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Vocal characteristics of pygmy blue whales of the eastern Indian Ocean population were analyzed using data from a hydroacoustic station deployed off Cape Leeuwin in Western Australia as part of the Comprehensive Nuclear-Test-Ban Treaty monitoring network, from two acoustic observatories of the Australian Integrated Marine Observing System, and from(More)
Many territorial species have the ability to recognise neighbours from stranger individuals. If the neighbouring individual is assumed to pose less of a threat, the territorial individual responds less and avoids unnecessary confrontations with familiar individuals at established boundaries, thus avoiding the costly energy expenditure associated with(More)
Australian fur seals breed on thirteen islands located in the Bass Strait, Australia. Land access to these islands is restricted, minimising human presence but boat access is still permissible with limitations on approach distances. Thirty-two controlled noise exposure experiments were conducted on breeding Australian fur seals to determine their(More)
Otariid seals (fur seals and sea lions) are colonial breeders with large numbers of females giving birth on land during a synchronous breeding period. Once pups are born, females alternate between feeding their young ashore and foraging at sea. Upon return, both mother and pup must relocate each other and it is thought to be primarily facilitated by vocal(More)
Toneburst-evoked auditory brainstem responses (ABRs) were recorded in a captive subadult male leopard seal. Three frequencies from 1 to 4 kHz were tested at sound levels from 68 to 122 dB peak equivalent sound pressure level (peSPL). Results illustrate brainstem activity within the 1-4 kHz range, with better hearing sensitivity at 4 kHz. As is seen in human(More)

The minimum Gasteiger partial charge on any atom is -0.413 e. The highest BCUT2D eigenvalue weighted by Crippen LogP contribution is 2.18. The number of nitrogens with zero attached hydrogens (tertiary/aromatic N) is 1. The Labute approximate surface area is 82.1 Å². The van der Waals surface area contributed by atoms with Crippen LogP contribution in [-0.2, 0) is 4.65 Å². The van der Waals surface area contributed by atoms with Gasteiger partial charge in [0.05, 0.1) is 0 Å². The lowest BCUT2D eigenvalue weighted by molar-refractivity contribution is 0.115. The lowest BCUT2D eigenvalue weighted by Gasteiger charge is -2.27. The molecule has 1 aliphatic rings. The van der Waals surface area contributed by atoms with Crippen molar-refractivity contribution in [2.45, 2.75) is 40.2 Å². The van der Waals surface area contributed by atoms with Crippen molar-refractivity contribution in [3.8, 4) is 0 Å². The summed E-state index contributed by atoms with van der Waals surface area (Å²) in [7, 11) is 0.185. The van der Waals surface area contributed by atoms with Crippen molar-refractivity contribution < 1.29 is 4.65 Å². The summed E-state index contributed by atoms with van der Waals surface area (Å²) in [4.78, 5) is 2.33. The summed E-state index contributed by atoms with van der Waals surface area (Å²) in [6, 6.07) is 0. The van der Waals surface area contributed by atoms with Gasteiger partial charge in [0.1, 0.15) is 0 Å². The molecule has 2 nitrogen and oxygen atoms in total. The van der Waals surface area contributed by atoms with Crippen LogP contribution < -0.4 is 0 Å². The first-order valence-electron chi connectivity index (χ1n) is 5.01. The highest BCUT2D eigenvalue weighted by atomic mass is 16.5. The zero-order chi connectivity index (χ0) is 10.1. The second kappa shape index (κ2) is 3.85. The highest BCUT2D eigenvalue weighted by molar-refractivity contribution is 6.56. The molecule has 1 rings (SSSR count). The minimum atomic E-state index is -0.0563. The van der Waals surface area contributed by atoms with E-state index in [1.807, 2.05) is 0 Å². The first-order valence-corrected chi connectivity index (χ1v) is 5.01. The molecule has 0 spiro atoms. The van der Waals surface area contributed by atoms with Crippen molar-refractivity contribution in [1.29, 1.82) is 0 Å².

For effective species management, understanding population structure and distribution is critical. However, quantifying population structure is not always straightforward. Within the Southern Hemisphere, the blue whale (Balaenoptera musculus) complex is extremely diverse but difficult to study. Using automated detector methods, we identified " acoustic(More)
We examined recordings from a 15-month (May 2009–July 2010) continuous acoustic data set collected from a bottom-mounted passive acoustic recorder at a sample frequency of 6 kHz off Portland, Victoria, Australia (38°33′01″S, 141°15′13″E) off southern Australia. Analysis revealed that calls from both subspecies were recorded at this site, and general(More)
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